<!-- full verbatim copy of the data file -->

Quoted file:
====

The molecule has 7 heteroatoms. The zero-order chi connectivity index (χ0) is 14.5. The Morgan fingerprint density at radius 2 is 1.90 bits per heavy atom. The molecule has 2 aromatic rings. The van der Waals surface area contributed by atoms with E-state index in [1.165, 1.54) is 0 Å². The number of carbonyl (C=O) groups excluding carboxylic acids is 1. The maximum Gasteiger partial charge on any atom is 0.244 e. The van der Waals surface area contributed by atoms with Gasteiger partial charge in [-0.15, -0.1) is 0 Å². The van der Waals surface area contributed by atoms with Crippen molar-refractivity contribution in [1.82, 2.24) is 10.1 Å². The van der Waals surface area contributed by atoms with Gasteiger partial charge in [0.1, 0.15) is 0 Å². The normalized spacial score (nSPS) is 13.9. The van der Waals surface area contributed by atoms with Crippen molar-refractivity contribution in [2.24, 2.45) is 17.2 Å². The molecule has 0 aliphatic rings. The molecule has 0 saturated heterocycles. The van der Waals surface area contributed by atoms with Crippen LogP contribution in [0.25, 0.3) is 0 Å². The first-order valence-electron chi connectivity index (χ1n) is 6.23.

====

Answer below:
The molecule has 7 heteroatoms. The zero-order chi connectivity index (χ0) is 14.5. The Morgan fingerprint density at radius 2 is 1.90 bits per heavy atom. The molecule has 2 aromatic rings. The van der Waals surface area contributed by atoms with E-state index in [1.165, 1.54) is 0 Å². The number of carbonyl (C=O) groups excluding carboxylic acids is 1. The maximum Gasteiger partial charge on any atom is 0.244 e. The van der Waals surface area contributed by atoms with Gasteiger partial charge in [-0.15, -0.1) is 0 Å². The van der Waals surface area contributed by atoms with Crippen molar-refractivity contribution in [1.82, 2.24) is 10.1 Å². The van der Waals surface area contributed by atoms with Gasteiger partial charge in [0.1, 0.15) is 0 Å². The normalized spacial score (nSPS) is 13.9. The van der Waals surface area contributed by atoms with Crippen molar-refractivity contribution in [2.24, 2.45) is 17.2 Å². The molecule has 0 aliphatic rings. The molecule has 0 saturated heterocycles. The van der Waals surface area contributed by atoms with Crippen LogP contribution in [0.25, 0.3) is 0 Å². The first-order valence-electron chi connectivity index (χ1n) is 6.23.